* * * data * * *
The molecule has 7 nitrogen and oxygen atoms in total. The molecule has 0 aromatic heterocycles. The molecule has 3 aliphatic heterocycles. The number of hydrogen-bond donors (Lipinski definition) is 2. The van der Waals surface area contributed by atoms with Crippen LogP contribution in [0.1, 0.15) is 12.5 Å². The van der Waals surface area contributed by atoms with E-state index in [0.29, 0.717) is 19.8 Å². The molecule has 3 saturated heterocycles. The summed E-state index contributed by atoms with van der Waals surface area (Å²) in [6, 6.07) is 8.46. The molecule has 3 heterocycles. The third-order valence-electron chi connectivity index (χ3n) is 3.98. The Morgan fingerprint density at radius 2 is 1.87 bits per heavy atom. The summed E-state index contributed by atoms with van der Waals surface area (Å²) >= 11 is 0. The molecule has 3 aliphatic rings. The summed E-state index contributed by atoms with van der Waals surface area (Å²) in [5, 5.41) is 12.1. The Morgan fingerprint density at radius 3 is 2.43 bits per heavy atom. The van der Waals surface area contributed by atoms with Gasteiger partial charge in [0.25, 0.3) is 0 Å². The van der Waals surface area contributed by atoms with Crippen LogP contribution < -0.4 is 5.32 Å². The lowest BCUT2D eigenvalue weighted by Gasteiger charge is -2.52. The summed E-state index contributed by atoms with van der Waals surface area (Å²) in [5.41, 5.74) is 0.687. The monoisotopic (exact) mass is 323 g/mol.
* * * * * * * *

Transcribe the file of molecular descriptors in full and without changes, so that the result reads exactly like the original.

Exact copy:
The molecule has 7 nitrogen and oxygen atoms in total. The molecule has 0 aromatic heterocycles. The molecule has 3 aliphatic heterocycles. The number of hydrogen-bond donors (Lipinski definition) is 2. The van der Waals surface area contributed by atoms with Crippen LogP contribution in [0.1, 0.15) is 12.5 Å². The van der Waals surface area contributed by atoms with E-state index in [0.29, 0.717) is 19.8 Å². The molecule has 3 saturated heterocycles. The summed E-state index contributed by atoms with van der Waals surface area (Å²) in [6, 6.07) is 8.46. The molecule has 3 heterocycles. The third-order valence-electron chi connectivity index (χ3n) is 3.98. The Morgan fingerprint density at radius 2 is 1.87 bits per heavy atom. The summed E-state index contributed by atoms with van der Waals surface area (Å²) >= 11 is 0. The molecule has 3 aliphatic rings. The summed E-state index contributed by atoms with van der Waals surface area (Å²) in [5, 5.41) is 12.1. The Morgan fingerprint density at radius 3 is 2.43 bits per heavy atom. The van der Waals surface area contributed by atoms with Gasteiger partial charge in [0.25, 0.3) is 0 Å². The van der Waals surface area contributed by atoms with Crippen LogP contribution < -0.4 is 5.32 Å². The lowest BCUT2D eigenvalue weighted by Gasteiger charge is -2.52. The summed E-state index contributed by atoms with van der Waals surface area (Å²) in [5.41, 5.74) is 0.687. The monoisotopic (exact) mass is 323 g/mol.